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State PCS

  • 22 Feb 2024
  • 19 min read
Governance

Balancing Housing Expansion with Sustainability

This editorial is based on “Beyond shelter, dweller needs within the four walls” which was published in The Hindu on 22/02/2024. The article delves into the growing significance of the construction sector in executing PMAY and its contribution to greenhouse gas emissions. It underscores the importance of mitigating the environmental impact of construction activities. 

For Prelims: Pradhan Mantri Awas Yojana-Urban, Pradhan Mantri Awas Yojana-Gramin, Ministry of Rural Development, Below the Poverty Line (BPL), Socio-Economic Caste Census 2011, Gram Sabha, Affordable Rental Housing Complexes (ARHCs), Global Housing Technology Challenge (GHTC)-India, Woman Empowerment

For Mains: Sustainable Implementation of Pradhan Mantri Awas Yojana-Gramin 

In the Interim Budget 2024, the Ministry of Finance announced the construction of two crore additional houses over the next five years under the Pradhan Mantri Awas Yojana Gramin (PMAY-G) and the introduction of a new housing scheme for the middle class. This is a commendable step towards realising the goals of the ambitious ‘Housing for All’ initiative and builds on the success of the PMAY scheme, which has facilitated the construction of nearly three crore rural and 80 lakh urban affordable houses since 2015. 

The announcement also prompts us to critically think about the potential trade-offs with quality of life and environmental concerns as a result of the rapid expansion of the housing sector. This is evident in the case of affordable housing, where the emphasis is on mass production, prioritising speed, cost, and ease of construction over factors such as thermal comfort and the implementation of low-carbon infrastructure. 

What is PMAY? 

  • Pradhan Mantri Awaas Yojana- Gramin (PMAY-G): 
    • Launch: To achieve the objective of “Housing for All” by 2022, the erstwhile rural housing scheme Indira Awaas Yojana (IAY) was restructured to Pradhan Mantri Awaas Yojana-Gramin (PMAY-G) w.e.f 1st April, 2016. 
    • Ministry Involved: Ministry of Rural development. 
    • Aim: To provide a pucca house with basic amenities to all rural families, who are homeless or living in kutcha or dilapidated houses by the end of March 2022. 
    • To help rural people Below the Poverty Line (BPL) in construction of dwelling units and upgradation of existing unserviceable kutcha houses by providing assistance in the form of a full grant. 
    • Beneficiaries: People belonging to SCs/STs, freed bonded labourers and non-SC/ST categories, widows or next-of-kin of defence personnel killed in action, ex servicemen and retired members of the paramilitary forces, disabled persons and minorities.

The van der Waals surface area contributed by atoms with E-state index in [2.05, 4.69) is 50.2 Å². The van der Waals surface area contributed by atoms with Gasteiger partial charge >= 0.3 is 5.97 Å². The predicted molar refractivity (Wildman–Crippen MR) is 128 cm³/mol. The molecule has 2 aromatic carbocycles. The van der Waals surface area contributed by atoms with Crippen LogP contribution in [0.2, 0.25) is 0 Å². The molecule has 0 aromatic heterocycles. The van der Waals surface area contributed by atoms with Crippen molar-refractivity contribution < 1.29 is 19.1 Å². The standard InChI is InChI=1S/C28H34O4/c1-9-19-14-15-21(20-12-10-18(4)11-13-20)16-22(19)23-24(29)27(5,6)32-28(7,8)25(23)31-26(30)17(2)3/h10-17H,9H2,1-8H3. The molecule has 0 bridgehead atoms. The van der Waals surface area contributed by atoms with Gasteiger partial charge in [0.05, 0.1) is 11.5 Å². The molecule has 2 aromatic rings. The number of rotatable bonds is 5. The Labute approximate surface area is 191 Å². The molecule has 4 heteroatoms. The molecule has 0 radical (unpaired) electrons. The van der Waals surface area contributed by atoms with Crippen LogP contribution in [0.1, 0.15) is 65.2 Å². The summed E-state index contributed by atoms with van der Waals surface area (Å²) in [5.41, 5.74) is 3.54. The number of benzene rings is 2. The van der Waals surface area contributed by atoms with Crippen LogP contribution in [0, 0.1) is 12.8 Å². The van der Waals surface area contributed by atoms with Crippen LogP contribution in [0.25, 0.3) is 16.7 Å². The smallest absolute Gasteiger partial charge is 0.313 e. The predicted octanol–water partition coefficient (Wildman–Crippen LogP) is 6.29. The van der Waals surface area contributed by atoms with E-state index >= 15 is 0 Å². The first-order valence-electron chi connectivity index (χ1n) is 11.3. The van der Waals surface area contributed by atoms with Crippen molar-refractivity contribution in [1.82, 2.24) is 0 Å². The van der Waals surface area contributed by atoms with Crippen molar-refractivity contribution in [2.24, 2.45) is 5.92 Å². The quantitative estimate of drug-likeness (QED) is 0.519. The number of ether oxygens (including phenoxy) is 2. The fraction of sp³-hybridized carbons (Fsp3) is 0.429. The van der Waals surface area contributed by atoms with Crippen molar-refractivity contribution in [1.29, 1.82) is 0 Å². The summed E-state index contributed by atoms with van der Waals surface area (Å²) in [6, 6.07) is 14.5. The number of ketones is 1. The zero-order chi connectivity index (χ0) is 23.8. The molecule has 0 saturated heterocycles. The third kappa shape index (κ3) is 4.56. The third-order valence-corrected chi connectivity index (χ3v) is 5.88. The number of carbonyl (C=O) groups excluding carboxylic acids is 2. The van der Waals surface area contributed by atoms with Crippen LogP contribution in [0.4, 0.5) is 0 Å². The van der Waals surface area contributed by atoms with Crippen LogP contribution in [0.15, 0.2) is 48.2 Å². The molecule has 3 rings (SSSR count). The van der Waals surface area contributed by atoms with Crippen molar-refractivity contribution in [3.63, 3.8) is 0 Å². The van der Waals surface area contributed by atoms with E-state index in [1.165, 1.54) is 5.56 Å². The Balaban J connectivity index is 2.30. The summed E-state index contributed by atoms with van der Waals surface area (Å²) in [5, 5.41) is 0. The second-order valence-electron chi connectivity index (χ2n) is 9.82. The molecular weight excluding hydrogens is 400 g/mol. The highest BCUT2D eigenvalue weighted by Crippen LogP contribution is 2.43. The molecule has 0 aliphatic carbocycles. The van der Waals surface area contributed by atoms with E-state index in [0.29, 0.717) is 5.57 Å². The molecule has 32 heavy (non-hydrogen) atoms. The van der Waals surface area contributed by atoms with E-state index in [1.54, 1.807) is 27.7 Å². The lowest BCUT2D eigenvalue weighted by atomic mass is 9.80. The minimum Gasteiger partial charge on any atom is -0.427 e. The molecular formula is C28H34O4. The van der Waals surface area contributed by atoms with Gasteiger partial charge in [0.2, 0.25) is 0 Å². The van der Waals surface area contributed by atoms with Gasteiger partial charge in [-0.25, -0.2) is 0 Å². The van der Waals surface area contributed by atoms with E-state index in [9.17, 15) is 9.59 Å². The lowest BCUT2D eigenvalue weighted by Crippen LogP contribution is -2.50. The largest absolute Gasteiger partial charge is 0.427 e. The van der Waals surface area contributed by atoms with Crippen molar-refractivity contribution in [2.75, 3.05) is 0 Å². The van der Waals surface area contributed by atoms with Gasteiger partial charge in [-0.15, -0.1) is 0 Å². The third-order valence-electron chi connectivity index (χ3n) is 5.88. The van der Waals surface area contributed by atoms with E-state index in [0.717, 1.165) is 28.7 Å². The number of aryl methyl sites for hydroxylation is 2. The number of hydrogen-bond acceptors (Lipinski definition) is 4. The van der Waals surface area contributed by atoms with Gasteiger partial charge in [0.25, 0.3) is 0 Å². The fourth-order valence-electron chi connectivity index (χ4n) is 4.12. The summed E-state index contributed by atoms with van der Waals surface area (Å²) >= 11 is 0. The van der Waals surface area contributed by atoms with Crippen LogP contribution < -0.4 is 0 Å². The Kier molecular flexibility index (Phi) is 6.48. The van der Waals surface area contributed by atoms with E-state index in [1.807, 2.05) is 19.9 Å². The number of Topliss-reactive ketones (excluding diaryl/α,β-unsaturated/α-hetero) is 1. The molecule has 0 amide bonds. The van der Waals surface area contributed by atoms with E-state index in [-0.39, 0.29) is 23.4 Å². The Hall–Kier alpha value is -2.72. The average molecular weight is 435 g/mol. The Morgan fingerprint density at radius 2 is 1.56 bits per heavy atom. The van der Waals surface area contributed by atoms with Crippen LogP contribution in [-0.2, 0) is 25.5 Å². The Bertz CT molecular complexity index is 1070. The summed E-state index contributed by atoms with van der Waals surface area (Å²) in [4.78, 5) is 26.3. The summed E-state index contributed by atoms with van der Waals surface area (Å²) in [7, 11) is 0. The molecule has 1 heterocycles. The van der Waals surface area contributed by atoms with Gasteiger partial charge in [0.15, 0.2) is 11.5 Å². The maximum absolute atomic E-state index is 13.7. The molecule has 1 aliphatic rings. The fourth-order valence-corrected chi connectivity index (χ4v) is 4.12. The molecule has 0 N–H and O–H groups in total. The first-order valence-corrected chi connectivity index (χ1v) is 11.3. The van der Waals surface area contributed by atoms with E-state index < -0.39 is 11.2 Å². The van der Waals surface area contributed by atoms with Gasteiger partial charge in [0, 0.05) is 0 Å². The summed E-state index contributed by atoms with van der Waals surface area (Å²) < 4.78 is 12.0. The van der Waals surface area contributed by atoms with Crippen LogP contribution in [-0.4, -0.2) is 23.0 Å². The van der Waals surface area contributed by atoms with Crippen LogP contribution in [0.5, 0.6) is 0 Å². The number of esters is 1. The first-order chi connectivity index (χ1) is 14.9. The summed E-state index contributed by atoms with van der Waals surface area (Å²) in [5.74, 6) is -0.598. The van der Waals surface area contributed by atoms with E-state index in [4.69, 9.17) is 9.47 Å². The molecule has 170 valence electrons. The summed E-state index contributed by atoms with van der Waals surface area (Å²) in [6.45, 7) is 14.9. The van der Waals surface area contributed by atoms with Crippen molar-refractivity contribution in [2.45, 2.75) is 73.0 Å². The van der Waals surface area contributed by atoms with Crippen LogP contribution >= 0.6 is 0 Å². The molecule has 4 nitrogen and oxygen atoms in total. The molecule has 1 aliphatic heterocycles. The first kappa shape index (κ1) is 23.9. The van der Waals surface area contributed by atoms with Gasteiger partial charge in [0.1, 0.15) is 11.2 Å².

• Selection of Beneficiaries: Through a three stage validation - Socio Economic Caste Census 2011, Gram Sabha, and geo-tagging. 
    • Cost Sharing: The cost of unit assistance is shared between Central and State Governments in the ratio 60:40 in plain areas and 90:10 for North Eastern and hilly states. 
  • Pradhan Mantri Awas Yojana – Urban (PMAY-U): 
    • Launch: 25th June 2015, intends to provide housing for all in urban areas by year 2022. 
    • Implemented by: Ministry of Housing and Urban Affairs 
    • Features: 
      • Addresses Urban housing shortage among the Urban Poor including the Slum Dwellers by ensuring a pucca house to eligible urban poor. 
      • The Mission covers the entire urban area consisting of Statutory Towns, Notified Planning Areas, Development Authorities, Special Area Development Authorities, Industrial Development Authorities or any such authority under State legislation which is entrusted with the functions of urban planning & regulations. 
      • The Mission promotes women empowerment by providing the ownership of houses in the name of female members or in joint name. 
    • Divided into Four Verticals: 
      • In-situ Rehabilitation of existing slum dwellers using land as a resource through private participation. 
      • Credit Linked Subsidy. 
      • Affordable Housing in Partnership. 
      • Beneficiary-led individual house construction/enhancement. 

What are the Different Modern Technologies in the Housing Sector? 

Within the framework of the PMAY mission, Light House Projects (LHPs) are underway as part of the Global Housing Technology Challenge (GHTC), spanning six sites across six States, apart from Mivan Technology. These leverage modern technology and innovative processes so as to reduce construction time and build more resilient and affordable houses for the underprivileged.  

  • Global Housing Technology Challenge-India: 
    • The Ministry of Housing and Urban Affairs has conceptualised a Global Housing Technology Challenge - India (GHTC- India) which aims to identify and mainstream a basket of innovative technologies from across the globe for the housing construction sector that are sustainable, eco-friendly and disaster-resilient. 
      • The Prime Minister declared the year 2019-20 as ‘Construction Technology Year’ while inaugurating GHTC-India in March 2019. 
  • LightHouse Projects at Six Sites: